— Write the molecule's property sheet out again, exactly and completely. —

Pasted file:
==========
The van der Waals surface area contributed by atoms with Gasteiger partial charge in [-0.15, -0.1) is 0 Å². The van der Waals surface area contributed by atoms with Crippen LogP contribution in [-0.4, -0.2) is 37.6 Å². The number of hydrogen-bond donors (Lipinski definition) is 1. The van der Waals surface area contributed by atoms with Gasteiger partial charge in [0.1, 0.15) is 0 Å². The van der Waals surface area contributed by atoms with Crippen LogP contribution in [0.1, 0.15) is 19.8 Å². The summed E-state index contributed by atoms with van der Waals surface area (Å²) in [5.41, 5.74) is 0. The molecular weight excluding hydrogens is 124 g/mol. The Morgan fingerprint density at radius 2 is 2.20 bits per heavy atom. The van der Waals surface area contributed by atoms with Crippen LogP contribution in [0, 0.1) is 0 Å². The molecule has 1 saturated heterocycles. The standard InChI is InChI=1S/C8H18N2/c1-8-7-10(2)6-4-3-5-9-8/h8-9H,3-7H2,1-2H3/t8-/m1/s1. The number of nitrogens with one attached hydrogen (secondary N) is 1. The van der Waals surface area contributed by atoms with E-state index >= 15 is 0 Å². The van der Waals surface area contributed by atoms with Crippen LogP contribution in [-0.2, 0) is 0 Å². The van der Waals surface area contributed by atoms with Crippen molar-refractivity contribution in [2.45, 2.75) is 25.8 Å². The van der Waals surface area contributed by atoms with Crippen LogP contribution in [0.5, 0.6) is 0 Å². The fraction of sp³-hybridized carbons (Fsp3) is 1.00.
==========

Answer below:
The van der Waals surface area contributed by atoms with Gasteiger partial charge in [-0.15, -0.1) is 0 Å². The van der Waals surface area contributed by atoms with Crippen LogP contribution in [-0.4, -0.2) is 37.6 Å². The number of hydrogen-bond donors (Lipinski definition) is 1. The van der Waals surface area contributed by atoms with Gasteiger partial charge in [0.1, 0.15) is 0 Å². The van der Waals surface area contributed by atoms with Crippen LogP contribution in [0.1, 0.15) is 19.8 Å². The summed E-state index contributed by atoms with van der Waals surface area (Å²) in [5.41, 5.74) is 0. The molecular weight excluding hydrogens is 124 g/mol. The Morgan fingerprint density at radius 2 is 2.20 bits per heavy atom. The van der Waals surface area contributed by atoms with Crippen LogP contribution in [0, 0.1) is 0 Å². The molecule has 1 saturated heterocycles. The standard InChI is InChI=1S/C8H18N2/c1-8-7-10(2)6-4-3-5-9-8/h8-9H,3-7H2,1-2H3/t8-/m1/s1. The number of nitrogens with one attached hydrogen (secondary N) is 1. The van der Waals surface area contributed by atoms with E-state index >= 15 is 0 Å². The van der Waals surface area contributed by atoms with Crippen LogP contribution in [-0.2, 0) is 0 Å². The van der Waals surface area contributed by atoms with Crippen molar-refractivity contribution in [2.45, 2.75) is 25.8 Å². The van der Waals surface area contributed by atoms with Crippen LogP contribution in [0.5, 0.6) is 0 Å². The fraction of sp³-hybridized carbons (Fsp3) is 1.00.